Skendha Singh

 

 

 

Dear –

or, maybe not dear. Or dear, as addressed
to an editor, an employer, a stranger one has
business with. But, not a stranger, intimate –
like an ex, but not estranged, close
as a friend, watchful like a long-nosed
neighbour.
You are too heavy a consequence. I spin
into you at the blind corner of each second, all
my paper bags ripped, my 200 mill
bottles of wishful thinking broken, spilling liqueurs
on the pavement.
And you rend my list of family and friends.
Elbow me in the gut then grab my shoulder. No, stop
bending over me in kind courtesy and offering
to pick up my things, to drop me home in that Eagle
wagon of yours which won’t ever brake at the bend.
You tip full cups down the drain,
and leave your scent lingering.

I’m done.

Come and pick up your things. Not tomorrow. Now.
As you read this, I’m blotting the echoes
of yesterday, all the old voices, like bat
droppings in the basement.
Boxing up the old clothes, my parkas, plaid shirt
socks: they never made me feel invisible, anyway.
I’ve folded your dark clouds, your damp of rain
You’ll find them piled on the balustrade.

But I’m taking the jokes that no one else gets.
And if you seek therapy, we might
go camping, with flasks of coffee, cling to clefts
of light culling the canopied woods. We might even
become friends when I can call you solitude.

 

 

 

Skendha Singh struggled with writing this bio. Strange, since she graduated with an M.Litt in Writing Practice and Study from the University of Dundee and has been writing and editing, since then, for her bread and butter. She currently lives in Delhi.

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Ali Jones

 

 

 

The Mathematics of Past and Future Selves 

There’s a small child sobbing, oppressed in her Sunday best,
red velvet dress, patent mirrors scuffed. There’s a bear,

one eye estranged, dangling free. There’s a shade
on the path, looming up in sunlight. They are waiting.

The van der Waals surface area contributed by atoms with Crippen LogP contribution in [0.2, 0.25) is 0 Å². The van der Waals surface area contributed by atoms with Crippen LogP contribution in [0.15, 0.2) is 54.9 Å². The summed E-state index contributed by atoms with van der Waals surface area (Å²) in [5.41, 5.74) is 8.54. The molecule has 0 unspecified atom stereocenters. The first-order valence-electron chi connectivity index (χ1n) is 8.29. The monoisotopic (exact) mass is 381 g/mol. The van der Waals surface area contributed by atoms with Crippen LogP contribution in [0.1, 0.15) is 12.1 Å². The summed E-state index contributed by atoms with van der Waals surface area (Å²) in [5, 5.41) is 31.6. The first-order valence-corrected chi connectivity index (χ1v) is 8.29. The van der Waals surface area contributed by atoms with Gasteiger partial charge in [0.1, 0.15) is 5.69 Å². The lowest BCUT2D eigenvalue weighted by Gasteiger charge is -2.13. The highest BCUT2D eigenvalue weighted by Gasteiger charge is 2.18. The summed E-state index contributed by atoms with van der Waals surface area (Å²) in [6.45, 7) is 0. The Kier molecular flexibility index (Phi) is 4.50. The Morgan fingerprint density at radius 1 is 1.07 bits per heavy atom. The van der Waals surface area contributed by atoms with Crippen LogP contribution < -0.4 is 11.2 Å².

In the kitchen, china and loose leaf, the wedding service.
Dundee. When they call, she will turn through the years –

skitter up the path in a flash of dust. Their eyes are sepia.
Yellowed in foxed frames. In the snicket that runs between,

heroes shadow walk. I think she will be alright,
she looks the strong type, but it’s way too early to tell.

 

 

 

 

 

Ali Jones’ work has appeared in The Interpreter’s House, Proletarian Poetry, Ink Sweat and Tears, Snakeskin Poetry, Atrium, Café Writers, Laldy,   Green Parent magazine and The Guardian. Her pamphlets Heartwood and Omega are forthcoming with Indigo Dreams Press.

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Tom Kelly

 

 

Memory Stairs
(Terry Kelly 1958-2016)

It’s not a constant ache, more longing,
email will suffice,
something bridging this gap.

I see your doppelganger
in a city street:
high forehead, eyes alert, searching
for the book no-one else will ever have.
 

I am calculating your age,
this or that year.
Your hair spreads,
lapping up and down on your brow,
the time escape me.

Some moments appear,
running down memory stairs,
fall apart with my heart.

I will not keep the review from ‘The Independent.’

It’s March and snow is up to my knees,
crossing the dene where it is deeper.
Auntie Bridget struggles into over-shoes,
has me hold her arm, wobbling down the path.

The rest is clanging bottles of oxygen. And you.
My mother screaming through papier-mache walls.

My memory is going into over-drive,